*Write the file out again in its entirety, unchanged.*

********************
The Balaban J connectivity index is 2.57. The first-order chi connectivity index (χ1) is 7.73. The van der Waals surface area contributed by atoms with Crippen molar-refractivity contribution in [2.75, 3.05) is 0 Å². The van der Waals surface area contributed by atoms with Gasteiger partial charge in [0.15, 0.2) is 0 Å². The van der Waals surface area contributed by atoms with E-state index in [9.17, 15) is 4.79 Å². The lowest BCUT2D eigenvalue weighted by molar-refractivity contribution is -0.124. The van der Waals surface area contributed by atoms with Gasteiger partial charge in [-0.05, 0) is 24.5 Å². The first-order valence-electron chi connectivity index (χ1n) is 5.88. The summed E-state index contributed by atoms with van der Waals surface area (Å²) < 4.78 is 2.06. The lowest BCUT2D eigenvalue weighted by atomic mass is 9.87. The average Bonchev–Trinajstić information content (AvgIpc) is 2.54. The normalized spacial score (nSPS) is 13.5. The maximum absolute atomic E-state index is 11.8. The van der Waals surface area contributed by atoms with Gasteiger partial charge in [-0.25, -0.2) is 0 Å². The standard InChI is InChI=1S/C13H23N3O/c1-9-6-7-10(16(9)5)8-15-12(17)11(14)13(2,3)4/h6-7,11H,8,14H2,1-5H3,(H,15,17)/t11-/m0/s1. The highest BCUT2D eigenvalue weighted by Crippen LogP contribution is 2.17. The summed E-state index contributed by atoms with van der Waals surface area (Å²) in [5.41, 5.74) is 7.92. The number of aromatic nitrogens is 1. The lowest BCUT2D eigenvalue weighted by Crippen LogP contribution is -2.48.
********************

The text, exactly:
The Balaban J connectivity index is 2.57. The first-order chi connectivity index (χ1) is 7.73. The van der Waals surface area contributed by atoms with Crippen molar-refractivity contribution in [2.75, 3.05) is 0 Å². The van der Waals surface area contributed by atoms with Gasteiger partial charge in [0.15, 0.2) is 0 Å². The van der Waals surface area contributed by atoms with E-state index in [9.17, 15) is 4.79 Å². The lowest BCUT2D eigenvalue weighted by molar-refractivity contribution is -0.124. The van der Waals surface area contributed by atoms with Gasteiger partial charge in [-0.05, 0) is 24.5 Å². The first-order valence-electron chi connectivity index (χ1n) is 5.88. The summed E-state index contributed by atoms with van der Waals surface area (Å²) < 4.78 is 2.06. The lowest BCUT2D eigenvalue weighted by atomic mass is 9.87. The average Bonchev–Trinajstić information content (AvgIpc) is 2.54. The normalized spacial score (nSPS) is 13.5. The maximum absolute atomic E-state index is 11.8. The van der Waals surface area contributed by atoms with Gasteiger partial charge in [-0.25, -0.2) is 0 Å². The standard InChI is InChI=1S/C13H23N3O/c1-9-6-7-10(16(9)5)8-15-12(17)11(14)13(2,3)4/h6-7,11H,8,14H2,1-5H3,(H,15,17)/t11-/m0/s1. The highest BCUT2D eigenvalue weighted by Crippen LogP contribution is 2.17. The summed E-state index contributed by atoms with van der Waals surface area (Å²) in [5.41, 5.74) is 7.92. The number of aromatic nitrogens is 1. The lowest BCUT2D eigenvalue weighted by Crippen LogP contribution is -2.48.